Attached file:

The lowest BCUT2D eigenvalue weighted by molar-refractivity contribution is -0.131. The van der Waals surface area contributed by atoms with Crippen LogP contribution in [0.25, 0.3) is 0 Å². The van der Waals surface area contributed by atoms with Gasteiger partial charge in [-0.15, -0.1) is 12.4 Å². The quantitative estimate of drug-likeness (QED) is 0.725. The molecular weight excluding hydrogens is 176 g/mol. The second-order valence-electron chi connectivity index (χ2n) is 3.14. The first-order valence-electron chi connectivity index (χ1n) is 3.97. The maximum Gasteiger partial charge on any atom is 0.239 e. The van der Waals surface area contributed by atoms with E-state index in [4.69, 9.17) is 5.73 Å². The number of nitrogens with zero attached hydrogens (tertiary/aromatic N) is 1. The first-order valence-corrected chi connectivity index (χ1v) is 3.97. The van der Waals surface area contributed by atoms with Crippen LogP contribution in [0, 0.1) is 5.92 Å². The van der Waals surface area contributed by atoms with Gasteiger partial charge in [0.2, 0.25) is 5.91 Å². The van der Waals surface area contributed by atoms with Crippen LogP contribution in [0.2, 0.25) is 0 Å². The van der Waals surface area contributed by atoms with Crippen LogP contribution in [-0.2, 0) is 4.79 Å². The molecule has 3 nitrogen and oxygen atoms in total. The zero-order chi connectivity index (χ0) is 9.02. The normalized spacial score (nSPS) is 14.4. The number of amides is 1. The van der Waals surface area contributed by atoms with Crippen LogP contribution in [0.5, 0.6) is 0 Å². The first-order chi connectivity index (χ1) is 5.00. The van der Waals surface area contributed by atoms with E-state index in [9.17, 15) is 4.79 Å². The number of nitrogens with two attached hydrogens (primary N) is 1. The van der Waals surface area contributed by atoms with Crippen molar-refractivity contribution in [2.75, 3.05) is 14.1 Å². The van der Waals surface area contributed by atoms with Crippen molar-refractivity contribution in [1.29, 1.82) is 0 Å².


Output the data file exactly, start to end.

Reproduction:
The lowest BCUT2D eigenvalue weighted by molar-refractivity contribution is -0.131. The van der Waals surface area contributed by atoms with Crippen LogP contribution in [0.25, 0.3) is 0 Å². The van der Waals surface area contributed by atoms with Gasteiger partial charge in [-0.15, -0.1) is 12.4 Å². The quantitative estimate of drug-likeness (QED) is 0.725. The molecular weight excluding hydrogens is 176 g/mol. The second-order valence-electron chi connectivity index (χ2n) is 3.14. The first-order valence-electron chi connectivity index (χ1n) is 3.97. The maximum Gasteiger partial charge on any atom is 0.239 e. The van der Waals surface area contributed by atoms with E-state index in [4.69, 9.17) is 5.73 Å². The number of nitrogens with zero attached hydrogens (tertiary/aromatic N) is 1. The first-order valence-corrected chi connectivity index (χ1v) is 3.97. The van der Waals surface area contributed by atoms with Crippen LogP contribution in [0, 0.1) is 5.92 Å². The van der Waals surface area contributed by atoms with Gasteiger partial charge in [0.2, 0.25) is 5.91 Å². The van der Waals surface area contributed by atoms with Crippen LogP contribution in [0.2, 0.25) is 0 Å². The van der Waals surface area contributed by atoms with Crippen LogP contribution in [-0.2, 0) is 4.79 Å². The molecule has 3 nitrogen and oxygen atoms in total. The zero-order chi connectivity index (χ0) is 9.02. The normalized spacial score (nSPS) is 14.4. The number of amides is 1. The van der Waals surface area contributed by atoms with Crippen LogP contribution in [0.5, 0.6) is 0 Å². The first-order chi connectivity index (χ1) is 5.00. The van der Waals surface area contributed by atoms with E-state index in [9.17, 15) is 4.79 Å². The number of nitrogens with two attached hydrogens (primary N) is 1. The van der Waals surface area contributed by atoms with Crippen molar-refractivity contribution in [2.75, 3.05) is 14.1 Å². The van der Waals surface area contributed by atoms with Crippen molar-refractivity contribution in [1.29, 1.82) is 0 Å².